The Library is proud of the large number of authors and writers in the Wilmette community. We are pleased to offer a number of resources and showcase opportunities for our local authors.
Adding Your Book to the Collection
For information about having your book added to the library’s collection or hosting a book talk, please contact the Adult Services department.
YOU SAW THEM, NOW READ THEM! AUTHORS WHO VISITED THE LIBRARY
Wilmette at 150
Wilmette at 150 is a collection of illuminating stories that feature and celebrate the people, places, and events that have shaped the village and created its unique character over the last century and a half. These stories present the grandeur of the lakefront, the turmoil of No Man's Land, the devastation wrought by a Palm Sunday tornado, the beauty of a tree memorial built for blind Judge Kolman, the final moments of notorious gangster Baby Face Nelson, the inspirational visit by Dr. Martin Luther King Jr. to promote racial justice and unity, and much more.
John Jacoby, a long-time Wilmette resident and former Village President (1989-1997), weaves all these stories into a fabric of village history-a history that includes success and failure, joy and tragedy, principle and pragmatism, unity and division. Wilmette at 150 is a tapestry that both honors the past and welcomes the future with insight, energy, and confidence.
Preserving Family Recipes
Heirloom dishes and family food traditions are rich sources of nostalgia and provide vivid ways to learn about our families’ past, yet they can be problematic. Many family recipes and food traditions are never documented in written or photographic form, existing only as unwritten know-how and lore that vanishes when a cook dies. Even when recipes are written down, they often fail to give the tricks and tips that would allow another cook to accurately replicate the dish. Unfortunately, recipes are also often damaged as we plunk Grandma’s handwritten cards on the countertop next to a steaming pot or a spattering mixer, shortening their lives.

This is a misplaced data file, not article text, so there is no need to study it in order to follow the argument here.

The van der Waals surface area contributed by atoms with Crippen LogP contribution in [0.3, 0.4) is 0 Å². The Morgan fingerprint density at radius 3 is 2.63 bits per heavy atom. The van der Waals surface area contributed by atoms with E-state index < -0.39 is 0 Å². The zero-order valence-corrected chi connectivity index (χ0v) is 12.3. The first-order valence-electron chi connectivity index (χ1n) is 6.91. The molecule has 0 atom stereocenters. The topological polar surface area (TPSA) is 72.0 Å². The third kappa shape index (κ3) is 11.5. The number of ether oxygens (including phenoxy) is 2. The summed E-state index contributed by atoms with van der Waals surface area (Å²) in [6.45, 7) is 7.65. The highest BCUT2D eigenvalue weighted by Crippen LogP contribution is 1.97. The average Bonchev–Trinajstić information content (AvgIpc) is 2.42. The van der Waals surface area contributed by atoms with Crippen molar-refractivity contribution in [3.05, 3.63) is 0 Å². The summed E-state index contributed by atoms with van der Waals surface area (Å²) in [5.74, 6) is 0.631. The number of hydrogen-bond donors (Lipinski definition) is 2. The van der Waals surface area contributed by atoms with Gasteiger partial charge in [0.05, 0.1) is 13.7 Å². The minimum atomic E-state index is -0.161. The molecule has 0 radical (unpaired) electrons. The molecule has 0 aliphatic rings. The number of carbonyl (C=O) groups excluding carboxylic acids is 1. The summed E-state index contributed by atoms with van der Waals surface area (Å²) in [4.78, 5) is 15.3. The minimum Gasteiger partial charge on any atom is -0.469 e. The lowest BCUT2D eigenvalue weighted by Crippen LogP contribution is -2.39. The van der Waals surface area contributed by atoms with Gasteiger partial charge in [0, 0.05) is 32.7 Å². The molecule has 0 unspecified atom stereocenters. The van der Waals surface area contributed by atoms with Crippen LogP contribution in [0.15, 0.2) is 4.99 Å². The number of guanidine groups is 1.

This book is a guide for gathering, adjusting, supplementing, and safely preserving family recipes and for interviewing relatives, collecting oral histories, and conducting kitchen visits to document family food traditions from the everyday to special occasions. It blends commonsense tips with sound archival principles, helping you achieve effective results while avoiding unnecessary pitfalls. Chapters are also dedicated to unfamiliar regional or ethnic cooking challenges, as well as to working with recipes that are “orphans,” surrogates, or terribly outdated. Whether you simply want to save a few accurate recipes, help yesterday’s foodways evolve so they are relevant for today’s table, or create an extensive family cookbook, this guidebook will help you to savor your memories.
A Most Beautiful Thing
Now a documentary narrated by Common, produced by Grant Hill, Dwyane Wade, and 9th Wonder, from filmmaker Mary Mazzio
The moving true story of a group of young men growing up on Chicago's West side who form the first all-Black high school rowing team in the nation, and in doing so not only transform a sport, but their lives.